Monday, February 4, 2008

Cross train!

Folks - time to cross train! Thirty minutes - no running allowed! Back on my second favorite workout - the ergometer. At least I get to move indoors.

There is one thing about indoor rowing that I really like. It is as close to a complete, non-impact body workout as you can get. Today's 30 minute workout has me sore in places that I forgot I had. Rowing is also great for the legs. Most people think that rowing is all about pulling oars (or the handle on a rowing machine). Actually, rowing is all about pushing with legs. My son, who is training for the upcoming racing season, is required to do literally hundreds of jump squats every week. There is not a person around a boat house with quadriceps smaller than a small oak tree.

In fact, the rowing stroke can be broken into four major steps:

  1. The Drive: The Drive begins by pressing down your legs. The legs provide force. In a boat, the drive with the legs translates into movement of the boat. Press to the rear and the boat moves forward. On an ergometer, the leg press starts the flywheel moving and translates into flywheel momentum. During the drive, the arms remain straight and back firm to transfer your leg power up to the handle. Anyone who bends their back or arms during the drive is not transferring all the force of the legs into movement or momentum. The last part of the drive is to gradually bend the arms and swing back with your upper body, prying against the legs until you reach a slight backward lean at the finish.

  2. The Finish: The Finish involves puling the handle all the way into your abdomen. Tforce to either the boat or the flywheel, translating into speed.

  3. The Recovery: The Recovery involves a number of motions. First, the arms are extended toward the flywheel on an ergometer or toward your feet on a boat. This is a critical step in a stroke. You'll often hear rowing coaches telling their students to "swing the arms". It is critical that the arms move quickly to the front. Any hesitation in a boat results in oars dragging in the water and loss of speed. On an ergometer, hestiation results in slowing the flywheel down. Once the arms are extended (elbows literally locked), lean your upper body forward at the hips to follow the arms and gradually bend legs to slide forward on the seat. These last two steps should take place much slower than the rest of the stroke, as this is the time to "rest" (okay - at least to breathe in) during the stroke. For an experienced rower, this step provides just the little rest that allows them to explode into the next stroke.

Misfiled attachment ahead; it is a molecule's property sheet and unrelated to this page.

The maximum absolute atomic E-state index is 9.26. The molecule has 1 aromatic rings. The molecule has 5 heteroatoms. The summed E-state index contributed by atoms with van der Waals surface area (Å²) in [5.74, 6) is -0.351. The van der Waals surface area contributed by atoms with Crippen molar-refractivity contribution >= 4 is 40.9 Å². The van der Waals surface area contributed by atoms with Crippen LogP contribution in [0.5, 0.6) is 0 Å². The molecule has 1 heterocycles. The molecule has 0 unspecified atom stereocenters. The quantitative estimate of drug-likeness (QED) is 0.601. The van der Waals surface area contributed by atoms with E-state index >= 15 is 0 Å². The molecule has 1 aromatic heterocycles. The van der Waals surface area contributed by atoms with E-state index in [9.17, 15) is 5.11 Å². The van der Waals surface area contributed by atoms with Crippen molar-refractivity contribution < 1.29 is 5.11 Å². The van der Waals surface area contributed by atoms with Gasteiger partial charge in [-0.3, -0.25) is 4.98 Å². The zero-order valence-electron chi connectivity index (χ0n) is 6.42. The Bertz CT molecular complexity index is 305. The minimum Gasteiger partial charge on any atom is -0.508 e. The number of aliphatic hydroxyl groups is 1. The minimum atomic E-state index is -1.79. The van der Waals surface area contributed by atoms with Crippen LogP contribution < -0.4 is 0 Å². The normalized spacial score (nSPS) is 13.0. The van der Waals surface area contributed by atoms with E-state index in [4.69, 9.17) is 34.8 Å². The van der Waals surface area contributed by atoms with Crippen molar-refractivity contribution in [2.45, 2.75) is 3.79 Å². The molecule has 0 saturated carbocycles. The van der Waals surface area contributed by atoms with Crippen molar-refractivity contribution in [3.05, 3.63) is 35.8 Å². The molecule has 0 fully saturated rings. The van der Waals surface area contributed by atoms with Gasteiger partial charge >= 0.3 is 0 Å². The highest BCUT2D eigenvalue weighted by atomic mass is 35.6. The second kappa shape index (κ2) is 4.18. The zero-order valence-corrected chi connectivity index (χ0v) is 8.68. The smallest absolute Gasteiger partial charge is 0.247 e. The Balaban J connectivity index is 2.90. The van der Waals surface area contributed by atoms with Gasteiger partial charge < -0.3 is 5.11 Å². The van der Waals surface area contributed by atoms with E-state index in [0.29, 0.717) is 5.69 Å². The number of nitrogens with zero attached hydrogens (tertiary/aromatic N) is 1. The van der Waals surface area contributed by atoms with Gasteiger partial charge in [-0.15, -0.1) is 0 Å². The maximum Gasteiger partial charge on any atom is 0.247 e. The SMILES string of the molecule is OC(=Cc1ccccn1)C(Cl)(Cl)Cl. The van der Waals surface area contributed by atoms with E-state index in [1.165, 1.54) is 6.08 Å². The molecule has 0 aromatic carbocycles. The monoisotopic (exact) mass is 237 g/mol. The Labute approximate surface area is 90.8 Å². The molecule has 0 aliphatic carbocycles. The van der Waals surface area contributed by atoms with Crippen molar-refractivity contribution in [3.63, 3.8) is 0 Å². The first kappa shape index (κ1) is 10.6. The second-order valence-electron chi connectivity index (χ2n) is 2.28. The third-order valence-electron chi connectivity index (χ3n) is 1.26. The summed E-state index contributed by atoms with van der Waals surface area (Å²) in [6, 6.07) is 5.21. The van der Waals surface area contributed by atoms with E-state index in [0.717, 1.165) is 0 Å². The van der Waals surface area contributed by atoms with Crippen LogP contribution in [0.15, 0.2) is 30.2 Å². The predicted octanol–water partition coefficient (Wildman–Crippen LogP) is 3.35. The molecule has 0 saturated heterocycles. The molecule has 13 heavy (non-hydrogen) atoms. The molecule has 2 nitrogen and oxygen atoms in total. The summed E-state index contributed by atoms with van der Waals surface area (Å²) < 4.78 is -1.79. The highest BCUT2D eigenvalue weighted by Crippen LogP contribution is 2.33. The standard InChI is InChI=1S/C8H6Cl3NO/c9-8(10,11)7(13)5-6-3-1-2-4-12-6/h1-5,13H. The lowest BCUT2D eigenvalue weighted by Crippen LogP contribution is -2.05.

4. The Catch: This is the final step of the rowing stroke. It really describes the result of proper recovery. At the Catch, the shins are vertical, the upper body should be leaning forward at the hips, arms fully extended. You are ready to take the next stroke.

When you think about this motion, you can see that the rowing stroke provides a workout for the quads, lower back and abs (Drive), arms, shoulders and obliques (Finish), calves and abs (Recovery). Rowing for 30 minutes provides about 600 repetitions - all with no impact on the joints. Talk about working up a sweat. Whew. For me, an hour of rowing is about a 1200 calorie workout. Of course, that's becuase I am the Running Fat Guy......

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